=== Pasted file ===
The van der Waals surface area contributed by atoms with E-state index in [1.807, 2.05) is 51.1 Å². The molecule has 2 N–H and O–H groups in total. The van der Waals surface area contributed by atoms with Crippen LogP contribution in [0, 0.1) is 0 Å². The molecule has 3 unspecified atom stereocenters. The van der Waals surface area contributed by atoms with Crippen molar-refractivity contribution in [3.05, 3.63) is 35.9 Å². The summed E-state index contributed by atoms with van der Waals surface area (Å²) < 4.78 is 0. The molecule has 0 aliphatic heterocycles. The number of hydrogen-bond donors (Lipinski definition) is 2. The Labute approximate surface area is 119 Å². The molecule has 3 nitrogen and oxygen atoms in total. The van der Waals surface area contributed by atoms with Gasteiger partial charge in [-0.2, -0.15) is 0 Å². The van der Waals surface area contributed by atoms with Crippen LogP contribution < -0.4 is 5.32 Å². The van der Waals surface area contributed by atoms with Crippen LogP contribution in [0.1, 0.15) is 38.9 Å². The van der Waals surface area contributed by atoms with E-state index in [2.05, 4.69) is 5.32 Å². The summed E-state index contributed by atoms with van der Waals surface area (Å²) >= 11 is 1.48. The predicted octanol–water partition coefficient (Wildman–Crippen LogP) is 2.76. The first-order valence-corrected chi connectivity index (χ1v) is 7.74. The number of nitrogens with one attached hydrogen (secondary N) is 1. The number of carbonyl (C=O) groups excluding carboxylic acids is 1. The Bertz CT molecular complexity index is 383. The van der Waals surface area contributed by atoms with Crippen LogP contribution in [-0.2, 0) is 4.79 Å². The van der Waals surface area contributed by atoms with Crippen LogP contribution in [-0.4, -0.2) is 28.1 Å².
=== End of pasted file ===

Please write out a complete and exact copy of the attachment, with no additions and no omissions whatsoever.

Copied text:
The van der Waals surface area contributed by atoms with E-state index in [1.807, 2.05) is 51.1 Å². The molecule has 2 N–H and O–H groups in total. The van der Waals surface area contributed by atoms with Crippen LogP contribution in [0, 0.1) is 0 Å². The molecule has 3 unspecified atom stereocenters. The van der Waals surface area contributed by atoms with Crippen molar-refractivity contribution in [3.05, 3.63) is 35.9 Å². The summed E-state index contributed by atoms with van der Waals surface area (Å²) < 4.78 is 0. The molecule has 0 aliphatic heterocycles. The number of hydrogen-bond donors (Lipinski definition) is 2. The Labute approximate surface area is 119 Å². The molecule has 3 nitrogen and oxygen atoms in total. The van der Waals surface area contributed by atoms with Gasteiger partial charge in [-0.2, -0.15) is 0 Å². The van der Waals surface area contributed by atoms with Crippen LogP contribution < -0.4 is 5.32 Å². The van der Waals surface area contributed by atoms with Crippen LogP contribution in [0.1, 0.15) is 38.9 Å². The van der Waals surface area contributed by atoms with E-state index in [2.05, 4.69) is 5.32 Å². The summed E-state index contributed by atoms with van der Waals surface area (Å²) >= 11 is 1.48. The predicted octanol–water partition coefficient (Wildman–Crippen LogP) is 2.76. The first-order valence-corrected chi connectivity index (χ1v) is 7.74. The number of nitrogens with one attached hydrogen (secondary N) is 1. The number of carbonyl (C=O) groups excluding carboxylic acids is 1. The Bertz CT molecular complexity index is 383. The van der Waals surface area contributed by atoms with Crippen LogP contribution in [-0.2, 0) is 4.79 Å². The van der Waals surface area contributed by atoms with Crippen LogP contribution in [-0.4, -0.2) is 28.1 Å².